Prefrontal cognition in schizophrenia and bipolar illness in relation to Val66Met polymorphism of the brain-derived neurotrophic factor gene
Article first published online: 10 FEB 2006
Psychiatry and Clinical Neurosciences
Volume 60, Issue 1, pages 70–76, February 2006
How to Cite
RYBAKOWSKI, J. K., BORKOWSKA, A., SKIBINSKA, M., SZCZEPANKIEWICZ, A., KAPELSKI, P., LESZCZYNSKA-RODZIEWICZ, A., CZERSKI, P. M. and HAUSER, J. (2006), Prefrontal cognition in schizophrenia and bipolar illness in relation to Val66Met polymorphism of the brain-derived neurotrophic factor gene. Psychiatry and Clinical Neurosciences, 60: 70–76. doi: 10.1111/j.1440-1819.2006.01462.x
- Issue published online: 10 FEB 2006
- Article first published online: 10 FEB 2006
- Received 2 May 2005; revised 22 July 2005; accepted 31 July 2005.
- bipolar disorder;
- brain-derived neurotrophic factor;
- gene polymorphism;
- N-back test;
- Wisconsin Card Sorting Test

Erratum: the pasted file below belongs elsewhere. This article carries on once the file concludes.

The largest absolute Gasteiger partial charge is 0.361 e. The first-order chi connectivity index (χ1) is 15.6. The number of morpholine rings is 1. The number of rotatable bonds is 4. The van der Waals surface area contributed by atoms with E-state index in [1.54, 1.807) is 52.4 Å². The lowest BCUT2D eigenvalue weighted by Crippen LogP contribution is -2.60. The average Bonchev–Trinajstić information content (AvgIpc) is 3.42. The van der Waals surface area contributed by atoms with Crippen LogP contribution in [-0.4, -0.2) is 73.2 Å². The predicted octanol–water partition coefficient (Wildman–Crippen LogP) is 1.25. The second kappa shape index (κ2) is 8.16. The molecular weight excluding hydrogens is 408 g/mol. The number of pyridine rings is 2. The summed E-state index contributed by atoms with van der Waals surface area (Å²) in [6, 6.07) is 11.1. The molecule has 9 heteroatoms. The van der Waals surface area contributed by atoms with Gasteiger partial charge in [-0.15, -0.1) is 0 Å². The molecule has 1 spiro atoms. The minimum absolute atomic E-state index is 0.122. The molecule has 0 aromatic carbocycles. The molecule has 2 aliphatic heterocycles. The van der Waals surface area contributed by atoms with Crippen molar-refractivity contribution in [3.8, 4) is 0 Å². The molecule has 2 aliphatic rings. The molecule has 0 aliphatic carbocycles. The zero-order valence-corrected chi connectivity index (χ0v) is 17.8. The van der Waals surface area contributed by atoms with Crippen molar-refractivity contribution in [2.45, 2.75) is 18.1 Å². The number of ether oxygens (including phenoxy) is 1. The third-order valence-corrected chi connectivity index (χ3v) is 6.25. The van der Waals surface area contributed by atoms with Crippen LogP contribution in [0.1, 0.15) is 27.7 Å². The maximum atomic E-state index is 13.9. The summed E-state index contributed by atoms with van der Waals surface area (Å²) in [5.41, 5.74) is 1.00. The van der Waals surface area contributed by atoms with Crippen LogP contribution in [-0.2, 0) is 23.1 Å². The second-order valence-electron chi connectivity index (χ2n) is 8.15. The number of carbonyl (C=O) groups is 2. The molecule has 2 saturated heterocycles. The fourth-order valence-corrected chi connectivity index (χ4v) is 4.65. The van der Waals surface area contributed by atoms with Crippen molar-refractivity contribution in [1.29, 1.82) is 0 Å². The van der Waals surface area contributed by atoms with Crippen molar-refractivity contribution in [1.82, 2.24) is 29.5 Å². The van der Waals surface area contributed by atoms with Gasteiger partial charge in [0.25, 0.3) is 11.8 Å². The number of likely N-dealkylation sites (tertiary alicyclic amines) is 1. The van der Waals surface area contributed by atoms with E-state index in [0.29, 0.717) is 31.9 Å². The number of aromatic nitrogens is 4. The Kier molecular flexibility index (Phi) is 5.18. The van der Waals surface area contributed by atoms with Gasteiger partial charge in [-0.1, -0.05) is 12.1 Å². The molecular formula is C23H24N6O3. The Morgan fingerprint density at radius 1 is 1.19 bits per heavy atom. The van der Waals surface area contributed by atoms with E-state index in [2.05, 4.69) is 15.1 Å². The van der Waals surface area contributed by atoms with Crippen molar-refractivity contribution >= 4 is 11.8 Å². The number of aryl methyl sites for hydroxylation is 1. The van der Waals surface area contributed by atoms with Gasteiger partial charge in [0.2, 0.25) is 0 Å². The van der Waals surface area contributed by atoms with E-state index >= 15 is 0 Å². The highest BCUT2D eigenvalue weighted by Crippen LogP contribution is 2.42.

Abstract The measures of prefrontal cognition have been used as endophenotype in molecular-genetic studies. Brain-derived neurotrophic factor (BDNF) has been implicated in cognitive functions and in the pathogenesis of major psychoses. This study investigates the relationship between Val66Met polymorphisms of the BDNF gene and prefrontal cognitive function in 129 patients with schizophrenia and 111 patients with bipolar mood disorder. Cognitive tests included the Wisconsin Card Sorting Test (WCST), with such domains as number of perseverative errors, non-perseverative errors, completed corrected categories, conceptual level responses, and set to the first category, and the N-back test, where mean reaction time and percent of correct reactions were measured. Genotyping for Val66Met BDNF polymorphism was done by polymerase chain reaction method. In schizophrenia, no relationship between Val66Met polymorphism of the BDNF gene and the results of the WCST was observed. Patients with Val/Val genotype had a higher percentage of correct reactions in the N-back test than those with the remaining genotypes. Bipolar patients with Val/Val genotype obtained significantly better results on three of five domains of the WCST. No relationship between BDNF polymorphism and the results of the N-back test was found in this group. A limitation to the results could be variable psychopathological state and medication during cognitive testing and lack of Hardy–Weinberg equilibrium in schizophrenia group. Val66Met polymorphism of the BDNF gene may be associated with cognitive performance on the WCST in bipolar mood disorder but not in schizophrenia. An association of this polymorphism with performance on the N-back test in schizophrenia and not in bipolar illness may suggest that in schizophrenia, the BDNF system may be connected with early phases of information processing.